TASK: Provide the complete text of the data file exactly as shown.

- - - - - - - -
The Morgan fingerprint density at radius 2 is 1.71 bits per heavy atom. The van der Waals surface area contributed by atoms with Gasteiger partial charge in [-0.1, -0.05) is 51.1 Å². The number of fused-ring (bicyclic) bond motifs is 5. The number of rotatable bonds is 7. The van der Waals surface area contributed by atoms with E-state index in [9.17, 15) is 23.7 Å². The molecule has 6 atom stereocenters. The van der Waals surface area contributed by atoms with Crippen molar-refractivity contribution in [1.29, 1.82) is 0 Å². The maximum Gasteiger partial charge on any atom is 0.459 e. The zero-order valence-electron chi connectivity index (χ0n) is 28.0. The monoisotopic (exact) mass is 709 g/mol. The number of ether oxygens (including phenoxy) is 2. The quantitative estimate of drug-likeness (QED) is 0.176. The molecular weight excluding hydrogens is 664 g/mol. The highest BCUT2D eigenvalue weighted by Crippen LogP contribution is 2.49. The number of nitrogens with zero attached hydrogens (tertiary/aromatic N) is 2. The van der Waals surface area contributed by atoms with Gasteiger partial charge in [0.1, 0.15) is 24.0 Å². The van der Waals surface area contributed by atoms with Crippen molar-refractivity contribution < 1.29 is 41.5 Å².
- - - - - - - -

The Morgan fingerprint density at radius 2 is 1.71 bits per heavy atom. The van der Waals surface area contributed by atoms with Gasteiger partial charge in [-0.1, -0.05) is 51.1 Å². The number of fused-ring (bicyclic) bond motifs is 5. The number of rotatable bonds is 7. The van der Waals surface area contributed by atoms with E-state index in [9.17, 15) is 23.7 Å². The molecule has 6 atom stereocenters. The van der Waals surface area contributed by atoms with Crippen molar-refractivity contribution in [1.29, 1.82) is 0 Å². The maximum Gasteiger partial charge on any atom is 0.459 e. The zero-order valence-electron chi connectivity index (χ0n) is 28.0. The monoisotopic (exact) mass is 709 g/mol. The number of ether oxygens (including phenoxy) is 2. The quantitative estimate of drug-likeness (QED) is 0.176. The molecular weight excluding hydrogens is 664 g/mol. The highest BCUT2D eigenvalue weighted by Crippen LogP contribution is 2.49. The number of nitrogens with zero attached hydrogens (tertiary/aromatic N) is 2. The van der Waals surface area contributed by atoms with Gasteiger partial charge in [0.1, 0.15) is 24.0 Å². The van der Waals surface area contributed by atoms with Crippen molar-refractivity contribution < 1.29 is 41.5 Å².